Each time a major change happens in my personal life, my writing changes. Reviewers who have supported my efforts to write can testify to the inconsistency. After producing halfhearted pieces, I’d luck up on one of those Blue Ribbons. Then, while riding the same wave of luck, I’d stagger upon an All-Time-Best recognition ribbon. A few authors lack the patience to read poor writing.
I accomplished things while immersed in a society of professional storytellers. My knowledge reaped rewards. Sometimes reviewers needed to experience more from my characters by asking “Tell me more about the woman character. I need to see more of her”. Their resolution, I learned, increased the character's image. But, they’d always suggested several recommendations, anyway. The most famous one is grammatical flaws. Heck, I practice but not enough. The mistakes that hurt most were the ones I knew but didn’t study my work before posting the piece.
During my sabbatical from storytelling, I worked on tools to enhance my writing. It frustrated me to hear my repeated writing errors. I learned to tire out doing double duty reading, such as reviewing and studying to correct the errors in my writing. I work to keep my heavy eyes open by reading the same sentence over and over until I understood it. Then I do the same task while yearning to earn large points from the reviews. The undertaking showed foolishness.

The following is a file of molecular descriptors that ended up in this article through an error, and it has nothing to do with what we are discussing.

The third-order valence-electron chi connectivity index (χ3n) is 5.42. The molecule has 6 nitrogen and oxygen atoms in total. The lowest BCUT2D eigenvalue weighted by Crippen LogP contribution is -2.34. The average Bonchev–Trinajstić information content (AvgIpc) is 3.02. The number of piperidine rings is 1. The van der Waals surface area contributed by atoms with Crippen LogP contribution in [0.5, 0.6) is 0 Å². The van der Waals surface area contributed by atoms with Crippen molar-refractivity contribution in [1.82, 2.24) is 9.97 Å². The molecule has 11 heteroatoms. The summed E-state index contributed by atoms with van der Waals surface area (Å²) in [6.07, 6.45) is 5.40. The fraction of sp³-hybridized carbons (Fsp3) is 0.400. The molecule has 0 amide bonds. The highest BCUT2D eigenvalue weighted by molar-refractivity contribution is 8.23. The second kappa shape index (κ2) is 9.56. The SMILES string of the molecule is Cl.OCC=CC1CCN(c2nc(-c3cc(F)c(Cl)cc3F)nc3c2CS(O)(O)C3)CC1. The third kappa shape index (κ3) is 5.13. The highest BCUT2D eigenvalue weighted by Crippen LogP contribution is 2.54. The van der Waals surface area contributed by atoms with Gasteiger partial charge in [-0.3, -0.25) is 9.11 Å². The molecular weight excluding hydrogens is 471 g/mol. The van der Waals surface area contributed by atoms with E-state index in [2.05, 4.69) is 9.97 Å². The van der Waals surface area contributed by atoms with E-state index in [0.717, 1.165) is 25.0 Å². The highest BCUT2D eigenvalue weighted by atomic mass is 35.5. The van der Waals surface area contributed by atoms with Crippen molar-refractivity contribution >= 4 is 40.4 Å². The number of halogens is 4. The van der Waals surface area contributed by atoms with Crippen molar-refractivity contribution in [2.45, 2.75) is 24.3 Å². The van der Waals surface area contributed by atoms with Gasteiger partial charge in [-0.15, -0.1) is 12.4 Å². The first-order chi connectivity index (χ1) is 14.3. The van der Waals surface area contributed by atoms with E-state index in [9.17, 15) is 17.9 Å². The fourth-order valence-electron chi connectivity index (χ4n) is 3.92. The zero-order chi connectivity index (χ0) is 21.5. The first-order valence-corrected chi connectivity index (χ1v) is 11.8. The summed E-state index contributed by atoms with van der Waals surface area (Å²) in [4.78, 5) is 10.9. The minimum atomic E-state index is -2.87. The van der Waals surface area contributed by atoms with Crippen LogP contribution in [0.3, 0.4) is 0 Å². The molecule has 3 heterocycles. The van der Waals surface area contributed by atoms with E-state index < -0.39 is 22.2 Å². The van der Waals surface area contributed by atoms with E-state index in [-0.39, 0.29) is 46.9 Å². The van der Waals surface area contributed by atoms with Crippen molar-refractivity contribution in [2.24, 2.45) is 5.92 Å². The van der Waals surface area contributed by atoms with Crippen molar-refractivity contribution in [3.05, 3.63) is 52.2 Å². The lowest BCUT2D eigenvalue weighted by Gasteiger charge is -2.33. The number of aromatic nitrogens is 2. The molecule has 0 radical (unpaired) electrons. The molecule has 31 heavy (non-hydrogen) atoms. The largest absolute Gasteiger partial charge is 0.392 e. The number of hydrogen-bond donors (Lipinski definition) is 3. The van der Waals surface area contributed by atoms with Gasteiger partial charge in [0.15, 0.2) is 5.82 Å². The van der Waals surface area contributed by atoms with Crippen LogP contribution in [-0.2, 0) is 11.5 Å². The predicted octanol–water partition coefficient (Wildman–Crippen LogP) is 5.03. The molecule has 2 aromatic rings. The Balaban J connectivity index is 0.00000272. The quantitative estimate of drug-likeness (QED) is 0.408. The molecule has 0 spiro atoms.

To illustrate a point, I learned new information from my personal study. It improved my understanding of one of my weak areas; the new knowledge put me into a strange trance. I could detect my head ballooning as I oozed through each long, complicated, paragraph of a scene. My labor offered me no understanding of what I had just struggled through except that the excellent, well-written piece left me oblivious to its content. I should have not rated the piece. Instead, I discharged an analysis with all the worth of my new found learning I had gotten from my personal enlightenment, and yet the writer‘s work was above my level of writing experience. For me, applying that act-- the result of a persuasive cocktail, accepted from my new certainty-- caused a condition called the “Erudite Fever.”
The condition causes the head of want-to-be-writers to swell. Individuals with the disorder are unfamiliar with the blood and sweat it takes to be a success. Authors who know their audience write to their fixed audience's literary needs and make money at it, too. These gracious authors, on this site, have corrected my work many times. It disgusted me to study and to realize that I had not grown as a writer. It haunted me for days. After the “Erudite Fever” diminished and my swollen head had shrunk to its regular size, I reverted to reality. Because of a major the change that occurred in my life, normal now relaxes me.